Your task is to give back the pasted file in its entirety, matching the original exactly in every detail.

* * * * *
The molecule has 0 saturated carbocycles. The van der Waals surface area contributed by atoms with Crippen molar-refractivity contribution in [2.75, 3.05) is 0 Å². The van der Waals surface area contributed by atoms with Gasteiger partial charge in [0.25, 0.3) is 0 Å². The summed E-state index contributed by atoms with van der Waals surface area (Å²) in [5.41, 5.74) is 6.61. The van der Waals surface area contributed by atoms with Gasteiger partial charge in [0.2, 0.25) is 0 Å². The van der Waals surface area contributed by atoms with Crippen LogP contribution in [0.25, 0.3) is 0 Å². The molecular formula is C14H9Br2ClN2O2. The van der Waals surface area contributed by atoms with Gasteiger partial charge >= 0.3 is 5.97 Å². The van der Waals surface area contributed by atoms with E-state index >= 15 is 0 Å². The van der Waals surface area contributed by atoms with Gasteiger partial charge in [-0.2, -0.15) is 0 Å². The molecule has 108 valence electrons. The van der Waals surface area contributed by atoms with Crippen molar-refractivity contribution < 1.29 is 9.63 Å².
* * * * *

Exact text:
The molecule has 0 saturated carbocycles. The van der Waals surface area contributed by atoms with Crippen molar-refractivity contribution in [2.75, 3.05) is 0 Å². The van der Waals surface area contributed by atoms with Gasteiger partial charge in [0.25, 0.3) is 0 Å². The summed E-state index contributed by atoms with van der Waals surface area (Å²) in [5.41, 5.74) is 6.61. The van der Waals surface area contributed by atoms with Gasteiger partial charge in [0.2, 0.25) is 0 Å². The van der Waals surface area contributed by atoms with Crippen LogP contribution in [0.25, 0.3) is 0 Å². The molecular formula is C14H9Br2ClN2O2. The van der Waals surface area contributed by atoms with Gasteiger partial charge >= 0.3 is 5.97 Å². The van der Waals surface area contributed by atoms with E-state index >= 15 is 0 Å². The van der Waals surface area contributed by atoms with Gasteiger partial charge in [-0.2, -0.15) is 0 Å². The molecule has 108 valence electrons. The van der Waals surface area contributed by atoms with Crippen molar-refractivity contribution < 1.29 is 9.63 Å².